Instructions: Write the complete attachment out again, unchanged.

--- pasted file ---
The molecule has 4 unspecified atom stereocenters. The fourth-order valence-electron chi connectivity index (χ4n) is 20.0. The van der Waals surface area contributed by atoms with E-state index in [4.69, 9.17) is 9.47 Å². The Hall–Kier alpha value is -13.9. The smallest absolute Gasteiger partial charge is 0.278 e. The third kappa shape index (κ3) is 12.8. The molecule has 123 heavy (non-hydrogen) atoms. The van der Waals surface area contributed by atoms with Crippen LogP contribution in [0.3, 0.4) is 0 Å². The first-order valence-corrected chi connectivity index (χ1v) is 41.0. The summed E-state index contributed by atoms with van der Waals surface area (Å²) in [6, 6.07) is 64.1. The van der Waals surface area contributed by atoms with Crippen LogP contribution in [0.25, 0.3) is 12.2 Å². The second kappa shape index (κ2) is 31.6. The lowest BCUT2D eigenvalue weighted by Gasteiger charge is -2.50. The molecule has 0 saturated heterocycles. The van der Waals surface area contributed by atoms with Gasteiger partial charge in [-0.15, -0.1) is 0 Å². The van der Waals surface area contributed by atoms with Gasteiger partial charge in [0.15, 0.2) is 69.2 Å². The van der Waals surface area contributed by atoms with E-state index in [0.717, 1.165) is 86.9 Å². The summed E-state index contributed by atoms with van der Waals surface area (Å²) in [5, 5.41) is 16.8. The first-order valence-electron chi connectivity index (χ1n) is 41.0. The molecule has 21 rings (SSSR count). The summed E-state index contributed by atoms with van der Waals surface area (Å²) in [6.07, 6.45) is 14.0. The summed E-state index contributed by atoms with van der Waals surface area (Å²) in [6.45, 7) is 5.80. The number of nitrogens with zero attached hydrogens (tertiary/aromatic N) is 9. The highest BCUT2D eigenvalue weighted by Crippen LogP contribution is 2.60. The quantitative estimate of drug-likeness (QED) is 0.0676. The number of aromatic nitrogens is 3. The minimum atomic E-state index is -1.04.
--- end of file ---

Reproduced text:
The molecule has 4 unspecified atom stereocenters. The fourth-order valence-electron chi connectivity index (χ4n) is 20.0. The van der Waals surface area contributed by atoms with E-state index in [4.69, 9.17) is 9.47 Å². The Hall–Kier alpha value is -13.9. The smallest absolute Gasteiger partial charge is 0.278 e. The third kappa shape index (κ3) is 12.8. The molecule has 123 heavy (non-hydrogen) atoms. The van der Waals surface area contributed by atoms with Crippen LogP contribution in [0.3, 0.4) is 0 Å². The first-order valence-corrected chi connectivity index (χ1v) is 41.0. The summed E-state index contributed by atoms with van der Waals surface area (Å²) in [6, 6.07) is 64.1. The van der Waals surface area contributed by atoms with Crippen LogP contribution in [0.25, 0.3) is 12.2 Å². The second kappa shape index (κ2) is 31.6. The lowest BCUT2D eigenvalue weighted by Gasteiger charge is -2.50. The molecule has 0 saturated heterocycles. The van der Waals surface area contributed by atoms with Gasteiger partial charge in [-0.15, -0.1) is 0 Å². The van der Waals surface area contributed by atoms with Gasteiger partial charge in [0.15, 0.2) is 69.2 Å². The van der Waals surface area contributed by atoms with E-state index in [0.717, 1.165) is 86.9 Å². The summed E-state index contributed by atoms with van der Waals surface area (Å²) in [5, 5.41) is 16.8. The first-order valence-electron chi connectivity index (χ1n) is 41.0. The molecule has 21 rings (SSSR count). The summed E-state index contributed by atoms with van der Waals surface area (Å²) in [6.07, 6.45) is 14.0. The summed E-state index contributed by atoms with van der Waals surface area (Å²) in [6.45, 7) is 5.80. The number of nitrogens with zero attached hydrogens (tertiary/aromatic N) is 9. The highest BCUT2D eigenvalue weighted by Crippen LogP contribution is 2.60. The quantitative estimate of drug-likeness (QED) is 0.0676. The number of aromatic nitrogens is 3. The minimum atomic E-state index is -1.04.